"That's a great deal to make one word mean," Alice said in a thoughtful tone. "When I make a word do a lot of work like that," said Humpty Dumpty, "I always pay it extra."

Tuesday, 6 March 2012

Coxcomb and Coxcomical

Coxcomb is a noun - an archaic term for a vain and conceited man; a dandy; a fop.

The term was also used for a  jester's cap.  Such caps were often decorated with a piece of red cockscomb.   In Medieval times such caps usually had three points representing the ears and tail of a donkey that jester's wore in earlier times.

Thirdly, the word is still in use as a variant spelling of cockscomb - the fleshy red crest on the head of the domestic fowl and other gallinaceous birds.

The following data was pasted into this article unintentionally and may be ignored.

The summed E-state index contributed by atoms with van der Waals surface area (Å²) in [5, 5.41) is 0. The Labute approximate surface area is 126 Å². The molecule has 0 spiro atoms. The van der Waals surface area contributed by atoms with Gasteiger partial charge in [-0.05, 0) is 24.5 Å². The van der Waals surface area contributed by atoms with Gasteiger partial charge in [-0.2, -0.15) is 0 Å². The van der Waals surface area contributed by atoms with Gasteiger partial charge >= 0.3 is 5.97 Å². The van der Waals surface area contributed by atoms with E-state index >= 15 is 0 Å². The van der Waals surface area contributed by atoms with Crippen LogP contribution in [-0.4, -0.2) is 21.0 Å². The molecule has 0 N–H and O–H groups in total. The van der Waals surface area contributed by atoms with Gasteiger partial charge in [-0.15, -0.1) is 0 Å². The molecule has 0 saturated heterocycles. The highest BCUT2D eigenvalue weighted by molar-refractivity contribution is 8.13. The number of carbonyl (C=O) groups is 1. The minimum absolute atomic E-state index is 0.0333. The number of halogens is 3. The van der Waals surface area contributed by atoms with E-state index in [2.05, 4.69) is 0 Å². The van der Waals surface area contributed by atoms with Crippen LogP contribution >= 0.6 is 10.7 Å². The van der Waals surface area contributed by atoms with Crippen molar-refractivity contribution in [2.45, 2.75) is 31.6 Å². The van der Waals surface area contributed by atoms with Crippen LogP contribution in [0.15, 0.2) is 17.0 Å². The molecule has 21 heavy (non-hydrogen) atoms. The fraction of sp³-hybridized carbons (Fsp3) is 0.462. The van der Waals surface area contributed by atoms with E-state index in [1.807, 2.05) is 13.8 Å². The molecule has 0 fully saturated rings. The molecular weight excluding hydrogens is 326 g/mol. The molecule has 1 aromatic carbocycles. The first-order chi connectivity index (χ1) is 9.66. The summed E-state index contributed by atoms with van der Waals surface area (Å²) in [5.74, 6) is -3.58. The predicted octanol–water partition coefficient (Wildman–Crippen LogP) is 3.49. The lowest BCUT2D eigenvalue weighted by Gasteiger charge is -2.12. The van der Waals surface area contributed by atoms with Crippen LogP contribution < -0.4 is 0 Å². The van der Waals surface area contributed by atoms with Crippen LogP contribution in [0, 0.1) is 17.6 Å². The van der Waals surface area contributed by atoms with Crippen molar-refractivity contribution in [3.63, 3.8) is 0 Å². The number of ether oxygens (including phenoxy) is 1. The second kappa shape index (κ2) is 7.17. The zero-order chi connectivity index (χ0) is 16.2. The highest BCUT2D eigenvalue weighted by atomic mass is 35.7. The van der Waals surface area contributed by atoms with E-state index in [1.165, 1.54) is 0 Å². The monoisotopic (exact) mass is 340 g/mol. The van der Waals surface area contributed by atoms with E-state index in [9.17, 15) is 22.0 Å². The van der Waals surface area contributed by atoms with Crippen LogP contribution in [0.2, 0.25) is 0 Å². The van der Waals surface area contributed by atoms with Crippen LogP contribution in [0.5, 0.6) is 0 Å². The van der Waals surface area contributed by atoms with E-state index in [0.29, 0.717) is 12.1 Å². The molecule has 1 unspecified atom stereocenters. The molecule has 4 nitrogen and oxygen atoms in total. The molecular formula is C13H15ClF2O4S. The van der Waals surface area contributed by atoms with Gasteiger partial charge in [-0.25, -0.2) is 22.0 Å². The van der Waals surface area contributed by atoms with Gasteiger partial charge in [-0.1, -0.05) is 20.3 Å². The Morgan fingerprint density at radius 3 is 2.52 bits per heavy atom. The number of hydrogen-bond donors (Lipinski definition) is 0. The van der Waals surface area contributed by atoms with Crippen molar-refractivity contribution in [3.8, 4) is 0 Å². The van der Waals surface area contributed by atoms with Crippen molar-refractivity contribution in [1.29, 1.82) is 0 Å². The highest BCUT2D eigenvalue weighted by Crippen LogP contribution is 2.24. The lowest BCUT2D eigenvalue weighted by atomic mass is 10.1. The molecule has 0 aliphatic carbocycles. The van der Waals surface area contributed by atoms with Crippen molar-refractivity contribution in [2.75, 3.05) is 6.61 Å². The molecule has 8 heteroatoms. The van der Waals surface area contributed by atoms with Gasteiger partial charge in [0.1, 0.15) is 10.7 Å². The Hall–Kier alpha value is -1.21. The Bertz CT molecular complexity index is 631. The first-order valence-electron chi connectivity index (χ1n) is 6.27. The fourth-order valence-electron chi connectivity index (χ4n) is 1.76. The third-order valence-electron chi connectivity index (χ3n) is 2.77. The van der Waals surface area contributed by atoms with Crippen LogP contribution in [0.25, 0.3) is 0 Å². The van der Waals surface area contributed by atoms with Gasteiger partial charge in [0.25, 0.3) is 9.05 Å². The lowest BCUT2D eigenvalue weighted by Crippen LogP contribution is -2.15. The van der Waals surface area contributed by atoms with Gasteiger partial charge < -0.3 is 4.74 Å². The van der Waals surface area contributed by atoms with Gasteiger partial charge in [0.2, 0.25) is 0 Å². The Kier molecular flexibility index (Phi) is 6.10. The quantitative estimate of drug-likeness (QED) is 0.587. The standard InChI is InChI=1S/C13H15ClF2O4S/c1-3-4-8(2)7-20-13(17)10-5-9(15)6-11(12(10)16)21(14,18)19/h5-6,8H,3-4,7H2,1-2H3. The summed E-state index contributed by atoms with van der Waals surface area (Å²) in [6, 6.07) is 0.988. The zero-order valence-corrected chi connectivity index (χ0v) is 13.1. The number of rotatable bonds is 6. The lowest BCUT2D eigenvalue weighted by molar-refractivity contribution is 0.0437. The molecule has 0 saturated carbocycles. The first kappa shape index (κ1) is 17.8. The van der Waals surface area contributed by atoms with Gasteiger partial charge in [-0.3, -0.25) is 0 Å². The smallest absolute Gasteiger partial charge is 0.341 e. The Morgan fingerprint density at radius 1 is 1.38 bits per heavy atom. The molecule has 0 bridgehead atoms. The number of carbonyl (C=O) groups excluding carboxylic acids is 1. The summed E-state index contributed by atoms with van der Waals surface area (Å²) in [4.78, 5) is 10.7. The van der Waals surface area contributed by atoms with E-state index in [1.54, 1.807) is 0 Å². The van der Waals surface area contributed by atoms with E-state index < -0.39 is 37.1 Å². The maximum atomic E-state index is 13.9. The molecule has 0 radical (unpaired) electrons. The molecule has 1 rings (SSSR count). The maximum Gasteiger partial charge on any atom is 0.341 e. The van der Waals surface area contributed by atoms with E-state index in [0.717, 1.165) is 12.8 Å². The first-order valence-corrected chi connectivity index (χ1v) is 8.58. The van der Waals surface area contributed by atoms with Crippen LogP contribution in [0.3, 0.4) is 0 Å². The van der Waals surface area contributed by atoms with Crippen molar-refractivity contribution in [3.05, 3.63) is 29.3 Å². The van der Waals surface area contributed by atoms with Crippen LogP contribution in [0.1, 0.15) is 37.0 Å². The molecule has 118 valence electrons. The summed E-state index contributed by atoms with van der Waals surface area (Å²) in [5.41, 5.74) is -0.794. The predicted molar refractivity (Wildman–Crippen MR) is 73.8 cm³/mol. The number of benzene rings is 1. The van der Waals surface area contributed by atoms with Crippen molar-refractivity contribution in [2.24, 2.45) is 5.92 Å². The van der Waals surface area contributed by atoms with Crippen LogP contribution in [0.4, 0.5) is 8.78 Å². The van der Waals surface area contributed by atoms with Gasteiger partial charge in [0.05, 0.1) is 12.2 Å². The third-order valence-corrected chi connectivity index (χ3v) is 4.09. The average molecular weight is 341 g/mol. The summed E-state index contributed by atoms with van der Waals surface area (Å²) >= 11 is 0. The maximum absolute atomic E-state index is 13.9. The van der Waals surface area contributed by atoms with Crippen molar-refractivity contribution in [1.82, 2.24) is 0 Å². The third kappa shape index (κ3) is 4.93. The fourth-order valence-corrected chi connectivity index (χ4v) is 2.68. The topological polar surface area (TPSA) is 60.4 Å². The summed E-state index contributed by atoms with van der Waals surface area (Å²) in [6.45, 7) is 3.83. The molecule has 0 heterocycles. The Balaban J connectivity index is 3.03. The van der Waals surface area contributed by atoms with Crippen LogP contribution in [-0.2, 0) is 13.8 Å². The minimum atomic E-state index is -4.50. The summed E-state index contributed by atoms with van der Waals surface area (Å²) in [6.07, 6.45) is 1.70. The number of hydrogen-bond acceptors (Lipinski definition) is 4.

The adjective from coxcomb was coxcombical or coxcomical, meaning foppish or conceited.  In 1755, Dr Johnson described coxcomical as a 'low word unworthy of use'. That's a shame - I think it's a wonderful word and wish it were still in common usage. 


  1. I knew the symbolical meaning but not sure I heard about the jester's hat being called that too.

  2. Lovely words both, but doesn't it seem like the second should be "coxcombical"? Without the "b", the pronunciation would seem likely to change from "ome" as in "comb" to "ahm" as in "comical". Aye?